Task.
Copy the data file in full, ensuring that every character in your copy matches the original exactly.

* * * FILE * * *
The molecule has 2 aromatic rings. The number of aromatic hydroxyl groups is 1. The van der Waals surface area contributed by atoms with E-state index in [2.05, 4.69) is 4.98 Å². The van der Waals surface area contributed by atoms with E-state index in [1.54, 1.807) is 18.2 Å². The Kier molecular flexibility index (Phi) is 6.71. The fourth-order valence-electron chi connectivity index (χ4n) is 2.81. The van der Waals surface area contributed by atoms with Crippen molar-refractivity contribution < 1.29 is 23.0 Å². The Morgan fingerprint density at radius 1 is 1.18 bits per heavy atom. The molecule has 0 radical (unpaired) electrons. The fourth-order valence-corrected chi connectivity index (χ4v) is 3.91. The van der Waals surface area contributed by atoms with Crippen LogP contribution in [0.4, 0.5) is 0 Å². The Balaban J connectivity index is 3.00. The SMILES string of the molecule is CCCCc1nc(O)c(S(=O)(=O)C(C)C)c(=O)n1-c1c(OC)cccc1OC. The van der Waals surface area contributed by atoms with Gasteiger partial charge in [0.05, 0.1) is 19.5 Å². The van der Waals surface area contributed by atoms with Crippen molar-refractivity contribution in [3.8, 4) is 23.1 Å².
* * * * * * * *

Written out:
The molecule has 2 aromatic rings. The number of aromatic hydroxyl groups is 1. The van der Waals surface area contributed by atoms with E-state index in [2.05, 4.69) is 4.98 Å². The van der Waals surface area contributed by atoms with E-state index in [1.54, 1.807) is 18.2 Å². The Kier molecular flexibility index (Phi) is 6.71. The fourth-order valence-electron chi connectivity index (χ4n) is 2.81. The van der Waals surface area contributed by atoms with Crippen molar-refractivity contribution < 1.29 is 23.0 Å². The Morgan fingerprint density at radius 1 is 1.18 bits per heavy atom. The molecule has 0 radical (unpaired) electrons. The fourth-order valence-corrected chi connectivity index (χ4v) is 3.91. The van der Waals surface area contributed by atoms with Crippen LogP contribution in [0.4, 0.5) is 0 Å². The Balaban J connectivity index is 3.00. The SMILES string of the molecule is CCCCc1nc(O)c(S(=O)(=O)C(C)C)c(=O)n1-c1c(OC)cccc1OC. The van der Waals surface area contributed by atoms with Gasteiger partial charge in [0.05, 0.1) is 19.5 Å². The van der Waals surface area contributed by atoms with Crippen molar-refractivity contribution in [3.8, 4) is 23.1 Å².